Mānasa-pratyaksa

From Hindupedia, the Hindu Encyclopedia
Revision as of 09:37, 10 January 2014 by HindupediaSysop (Talk | contribs) (Created page with "mānasa-pratyaksa (‘direct perception by the mind’) Perception of objects in order to get a knowledge about them is an important topic discussed in the Indian philosophical s...")

(diff) ← Older revision | Latest revision (diff) | Newer revision → (diff)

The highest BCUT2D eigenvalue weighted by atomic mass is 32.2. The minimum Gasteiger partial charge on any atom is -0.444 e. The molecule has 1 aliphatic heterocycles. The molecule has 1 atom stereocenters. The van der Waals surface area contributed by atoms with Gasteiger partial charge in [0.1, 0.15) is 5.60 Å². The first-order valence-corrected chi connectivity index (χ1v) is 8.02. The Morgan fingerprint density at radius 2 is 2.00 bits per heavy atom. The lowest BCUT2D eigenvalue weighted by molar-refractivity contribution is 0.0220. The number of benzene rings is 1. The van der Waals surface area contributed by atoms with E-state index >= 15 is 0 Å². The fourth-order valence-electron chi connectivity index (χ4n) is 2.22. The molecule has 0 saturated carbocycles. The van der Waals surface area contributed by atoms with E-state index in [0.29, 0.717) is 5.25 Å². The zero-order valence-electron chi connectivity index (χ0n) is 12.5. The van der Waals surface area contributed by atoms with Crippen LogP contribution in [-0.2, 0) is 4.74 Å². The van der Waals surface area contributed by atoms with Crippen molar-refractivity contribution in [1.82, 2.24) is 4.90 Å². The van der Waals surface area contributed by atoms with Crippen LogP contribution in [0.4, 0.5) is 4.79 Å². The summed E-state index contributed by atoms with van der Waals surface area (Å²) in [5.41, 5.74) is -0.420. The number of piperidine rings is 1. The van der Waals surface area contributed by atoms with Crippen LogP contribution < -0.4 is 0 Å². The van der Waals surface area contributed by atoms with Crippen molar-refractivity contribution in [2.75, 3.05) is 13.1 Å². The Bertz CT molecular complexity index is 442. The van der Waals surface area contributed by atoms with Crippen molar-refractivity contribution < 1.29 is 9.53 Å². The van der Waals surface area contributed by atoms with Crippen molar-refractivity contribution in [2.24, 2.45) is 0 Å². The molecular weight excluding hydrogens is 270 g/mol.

mānasa-pratyaksa (‘direct perception by the mind’) Perception of objects in order to get a knowledge about them is an important topic discussed in the Indian philosophical systems. Normally, the mind gets the direct knowledge of an object through the five organs of knowledge or jñānendriyas. However, sometimes, a knowledge can arise in the mind directly also. For instance, when we see a rose from a distance, the mind can also comprehend its smell, from previous experiences. This is called ‘mānasa-pratyakṣa’. According to the Kumārila’s (A. D. 700) school of Mīmāriisā philosophy, a person gets the knowledge of himself as the soul or Self, different from the body, directly in his mind as the “I”-consciousness. This is termed in that school as ‘mānasa- pratyakṣa’. See also YOGIPRATYAKSA.